How helpful is it to find the naturalization records for our ancestor?

In our case, obtaining the specific legal citizenship records may provide little new information on our immigrant Harms family.  Other records and connections have provided us with a link to German families and villages where they were born, christened, and married.  The census records enrich the story we know, giving us the satisfaction that these families had the opportunity to enjoy being voting citizens in their communities.

For those who know little about their immigrant ancestor’s pre-immigration life may hope for some additional information from the naturalization legal records, though it may be very little.  Most pre-1906 naturalization records contain the name of immigrant, current residence, and country of origin or allegiance.  Much less common, but possible is to find record of port and date of arrival, age of immigration, or birthplace of immigrant.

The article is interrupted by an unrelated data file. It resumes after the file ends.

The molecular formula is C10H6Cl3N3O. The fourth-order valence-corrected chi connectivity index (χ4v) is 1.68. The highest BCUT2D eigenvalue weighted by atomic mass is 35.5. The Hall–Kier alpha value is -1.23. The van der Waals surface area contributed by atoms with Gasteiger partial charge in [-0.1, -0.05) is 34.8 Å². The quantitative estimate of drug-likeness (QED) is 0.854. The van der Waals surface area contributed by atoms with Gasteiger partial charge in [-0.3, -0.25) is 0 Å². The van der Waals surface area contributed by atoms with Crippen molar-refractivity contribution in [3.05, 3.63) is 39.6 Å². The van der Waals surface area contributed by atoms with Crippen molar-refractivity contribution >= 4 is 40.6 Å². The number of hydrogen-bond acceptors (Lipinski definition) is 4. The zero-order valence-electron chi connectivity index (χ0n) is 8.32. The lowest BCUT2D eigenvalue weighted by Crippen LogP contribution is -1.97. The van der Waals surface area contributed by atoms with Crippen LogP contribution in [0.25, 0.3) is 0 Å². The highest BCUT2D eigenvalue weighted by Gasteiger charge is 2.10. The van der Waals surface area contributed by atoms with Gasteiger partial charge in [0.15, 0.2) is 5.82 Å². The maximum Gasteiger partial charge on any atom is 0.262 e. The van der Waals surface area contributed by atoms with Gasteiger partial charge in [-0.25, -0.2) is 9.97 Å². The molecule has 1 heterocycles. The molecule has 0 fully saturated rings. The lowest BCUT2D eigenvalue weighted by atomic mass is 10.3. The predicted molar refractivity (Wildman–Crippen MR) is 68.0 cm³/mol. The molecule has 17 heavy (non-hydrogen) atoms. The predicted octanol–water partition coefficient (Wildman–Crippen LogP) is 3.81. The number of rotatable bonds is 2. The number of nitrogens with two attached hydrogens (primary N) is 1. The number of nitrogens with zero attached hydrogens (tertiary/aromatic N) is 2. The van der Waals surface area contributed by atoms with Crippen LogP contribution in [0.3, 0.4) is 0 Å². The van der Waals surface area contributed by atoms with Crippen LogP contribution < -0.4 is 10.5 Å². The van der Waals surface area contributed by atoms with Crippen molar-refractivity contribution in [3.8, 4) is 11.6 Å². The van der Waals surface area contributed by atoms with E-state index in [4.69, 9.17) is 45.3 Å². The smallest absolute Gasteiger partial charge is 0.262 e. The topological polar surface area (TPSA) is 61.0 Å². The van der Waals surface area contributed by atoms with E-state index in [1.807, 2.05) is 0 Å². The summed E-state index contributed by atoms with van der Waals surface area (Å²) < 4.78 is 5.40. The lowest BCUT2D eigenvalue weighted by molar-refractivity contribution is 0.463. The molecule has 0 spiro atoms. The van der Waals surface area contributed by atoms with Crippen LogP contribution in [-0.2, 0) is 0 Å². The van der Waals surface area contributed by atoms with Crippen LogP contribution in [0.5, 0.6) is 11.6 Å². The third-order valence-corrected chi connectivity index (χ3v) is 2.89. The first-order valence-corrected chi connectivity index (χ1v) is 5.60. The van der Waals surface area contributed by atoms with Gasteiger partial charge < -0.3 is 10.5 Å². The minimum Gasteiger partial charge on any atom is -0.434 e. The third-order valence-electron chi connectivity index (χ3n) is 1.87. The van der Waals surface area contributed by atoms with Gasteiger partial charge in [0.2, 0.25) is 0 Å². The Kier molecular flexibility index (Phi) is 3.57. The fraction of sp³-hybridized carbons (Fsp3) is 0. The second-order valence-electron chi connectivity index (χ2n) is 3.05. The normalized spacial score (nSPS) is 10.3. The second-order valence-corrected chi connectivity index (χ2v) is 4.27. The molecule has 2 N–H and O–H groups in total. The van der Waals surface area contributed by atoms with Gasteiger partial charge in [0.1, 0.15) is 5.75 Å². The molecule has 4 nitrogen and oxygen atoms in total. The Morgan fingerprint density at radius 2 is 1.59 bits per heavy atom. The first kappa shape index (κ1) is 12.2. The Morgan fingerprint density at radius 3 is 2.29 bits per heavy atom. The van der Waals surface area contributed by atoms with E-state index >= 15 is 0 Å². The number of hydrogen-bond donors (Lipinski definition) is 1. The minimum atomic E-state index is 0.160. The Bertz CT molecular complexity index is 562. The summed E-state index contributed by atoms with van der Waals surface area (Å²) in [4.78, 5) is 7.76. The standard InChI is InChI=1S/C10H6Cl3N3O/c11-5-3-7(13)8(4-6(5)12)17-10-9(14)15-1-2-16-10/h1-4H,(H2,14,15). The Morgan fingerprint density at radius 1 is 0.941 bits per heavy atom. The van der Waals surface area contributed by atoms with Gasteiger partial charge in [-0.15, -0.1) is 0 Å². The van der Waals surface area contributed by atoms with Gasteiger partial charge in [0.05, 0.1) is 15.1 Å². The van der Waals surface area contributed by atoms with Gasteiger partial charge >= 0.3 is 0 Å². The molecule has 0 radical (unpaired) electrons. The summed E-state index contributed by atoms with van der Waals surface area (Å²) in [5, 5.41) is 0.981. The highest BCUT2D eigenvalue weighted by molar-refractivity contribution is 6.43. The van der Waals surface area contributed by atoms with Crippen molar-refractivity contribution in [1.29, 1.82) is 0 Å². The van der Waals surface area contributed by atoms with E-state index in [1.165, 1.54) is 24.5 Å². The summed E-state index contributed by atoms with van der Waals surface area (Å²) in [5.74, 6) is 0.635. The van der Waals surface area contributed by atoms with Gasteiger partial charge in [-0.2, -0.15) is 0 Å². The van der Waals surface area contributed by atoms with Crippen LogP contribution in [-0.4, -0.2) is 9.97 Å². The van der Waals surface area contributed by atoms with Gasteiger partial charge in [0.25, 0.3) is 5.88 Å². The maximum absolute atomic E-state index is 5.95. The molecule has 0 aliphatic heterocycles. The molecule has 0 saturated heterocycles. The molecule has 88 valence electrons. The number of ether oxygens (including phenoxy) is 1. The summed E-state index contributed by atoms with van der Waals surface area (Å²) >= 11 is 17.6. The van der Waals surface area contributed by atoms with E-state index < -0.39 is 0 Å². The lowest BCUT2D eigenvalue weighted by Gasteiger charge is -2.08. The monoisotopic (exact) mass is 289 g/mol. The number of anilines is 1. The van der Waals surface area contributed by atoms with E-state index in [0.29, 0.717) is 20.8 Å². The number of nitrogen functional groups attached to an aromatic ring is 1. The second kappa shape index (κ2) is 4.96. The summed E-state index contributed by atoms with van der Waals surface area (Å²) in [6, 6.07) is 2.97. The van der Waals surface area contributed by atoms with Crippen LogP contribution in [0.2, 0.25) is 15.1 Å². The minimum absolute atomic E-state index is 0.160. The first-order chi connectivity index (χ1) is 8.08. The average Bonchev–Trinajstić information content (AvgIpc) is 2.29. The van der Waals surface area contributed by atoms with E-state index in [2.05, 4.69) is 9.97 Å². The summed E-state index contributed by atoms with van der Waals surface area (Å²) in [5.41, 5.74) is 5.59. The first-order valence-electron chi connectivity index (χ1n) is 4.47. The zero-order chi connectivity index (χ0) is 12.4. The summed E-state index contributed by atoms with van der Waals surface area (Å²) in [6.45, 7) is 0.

If your ancestor applied for a passport, you may be blessed with an especially rich set of details: place of birth, date of immigration, ship name, naturalization date and place, place of permanent address in the U.S., and occupation, as well as description of the applicant (height, eye color, hair color, and facial features). 


Example of rich data found on an 1891 passport application from a St. Louis saloon keeper named Herman Harms. (He is not a known relation to the author’s Harms family.)

For more information on researching immigrant ancestors, see the Family Search wiki “United States Naturalization and Citizenship” (https://www.familysearch.org/wiki/en/United_States_Naturalization_and_Citizenship).

________________

Sources:

[1] FamilySearch Research Wiki, “Naturalization Terms and Acronyms,” https://www.familysearch.org/wiki/en/Naturalization_Terms_and_Acronyms

[2] FamilySearch Research Wiki, “United States Naturalization and Citizenship,” https://www.familysearch.org/wiki/en/United_States_Naturalization_and_Citizenship.